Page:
This post contains spoilers through Season 2, Episode 13 of This Is Us.
Early on in the life of This Is Us, the show’s writers and other creators made a key narrative decision: to make Jack Pearson’s death its central mystery, the core question around which so many of its other questions would revolve. Week after week, as a result, audiences have braced themselves not just for cathartic feels—and for tears that arrive with such ruthless efficiency as to make you wonder whether NBC is in the pocket of Big Kleenex—but also for new clues to the riddle. Jack dies, the show reveals. But questions, so many questions, remain: How does he die? Where? When? Why? The show, through its secrets withheld, has taken its own shocking and tragic twist and ensured that the shock and tragedy would reveal themselves not merely over moments, but over months. Suspense, in suspension—a cliffhanger in reverse.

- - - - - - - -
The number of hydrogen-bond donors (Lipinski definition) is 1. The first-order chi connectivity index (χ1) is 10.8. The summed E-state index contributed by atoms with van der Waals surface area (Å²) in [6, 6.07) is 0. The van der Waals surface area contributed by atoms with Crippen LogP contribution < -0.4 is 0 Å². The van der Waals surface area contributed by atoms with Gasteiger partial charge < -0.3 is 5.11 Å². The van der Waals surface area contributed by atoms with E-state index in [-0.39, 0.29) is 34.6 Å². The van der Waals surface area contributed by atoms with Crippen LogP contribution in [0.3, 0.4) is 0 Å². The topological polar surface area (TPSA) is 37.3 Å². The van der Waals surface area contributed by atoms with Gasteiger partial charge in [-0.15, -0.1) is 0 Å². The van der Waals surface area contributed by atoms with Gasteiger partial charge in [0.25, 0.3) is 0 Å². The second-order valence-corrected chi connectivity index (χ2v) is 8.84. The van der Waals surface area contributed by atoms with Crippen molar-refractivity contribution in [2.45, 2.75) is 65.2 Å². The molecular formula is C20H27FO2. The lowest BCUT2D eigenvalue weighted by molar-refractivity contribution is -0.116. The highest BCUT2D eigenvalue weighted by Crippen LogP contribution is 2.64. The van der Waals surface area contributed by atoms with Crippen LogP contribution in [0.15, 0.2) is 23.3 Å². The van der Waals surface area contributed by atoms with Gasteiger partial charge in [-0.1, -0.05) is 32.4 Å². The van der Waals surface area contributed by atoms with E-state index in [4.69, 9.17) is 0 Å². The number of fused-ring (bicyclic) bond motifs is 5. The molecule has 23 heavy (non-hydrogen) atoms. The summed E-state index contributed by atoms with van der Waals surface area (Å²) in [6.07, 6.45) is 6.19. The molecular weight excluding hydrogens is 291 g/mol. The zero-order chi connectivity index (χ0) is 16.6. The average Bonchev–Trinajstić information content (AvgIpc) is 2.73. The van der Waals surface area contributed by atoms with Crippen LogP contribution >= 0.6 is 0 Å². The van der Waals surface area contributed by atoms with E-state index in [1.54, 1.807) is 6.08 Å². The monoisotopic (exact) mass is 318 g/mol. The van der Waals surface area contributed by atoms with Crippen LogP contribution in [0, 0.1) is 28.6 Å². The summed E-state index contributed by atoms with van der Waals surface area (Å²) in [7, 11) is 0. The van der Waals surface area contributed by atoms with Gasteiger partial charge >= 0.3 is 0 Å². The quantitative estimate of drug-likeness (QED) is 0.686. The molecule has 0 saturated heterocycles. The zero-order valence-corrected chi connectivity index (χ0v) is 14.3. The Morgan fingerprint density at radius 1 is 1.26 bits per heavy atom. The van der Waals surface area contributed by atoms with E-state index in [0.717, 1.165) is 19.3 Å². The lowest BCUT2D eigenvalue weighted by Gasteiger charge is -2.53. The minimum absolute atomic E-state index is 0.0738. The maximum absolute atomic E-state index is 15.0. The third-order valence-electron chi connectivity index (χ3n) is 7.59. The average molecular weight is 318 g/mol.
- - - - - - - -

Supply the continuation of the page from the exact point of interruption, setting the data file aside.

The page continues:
Where is the line, though, between dramatization and exploitation? Between the kind of manipulation that all fiction—and particularly the fiction of the primetime television series—will engage in, and the kind that can become cynical, and trying, and exhausting? This Is Us is a show that is, for the most part, exceptionally sensitive, exceptionally subtle. But the way it has played with Jack’s death—the central fact of its characters’ lives, a trauma that radiates across their experience in ways both predictable and deeply unruly—is not subtle at all. It is bold. It is brash. It suggests, indeed, writers at play. Jack’s demise, as a result, has been a tragedy that has manifested as something far more banal: a plot device. An earnest one, yes—Jack is evidently beloved by his creators as well as his fellow Pearsons—but a plot device nonetheless. His death is a catastrophic event that lingers and confuses and explains. And a way to keep viewers interested, compelled, curious. And a puzzle to be solved (did he die in a car accident? in a household accident? at the hand of Miguel?). Here, then, week after week, within the context of a show that is otherwise so empathetic, so intimate, so real … is a trauma that has doubled as a tease.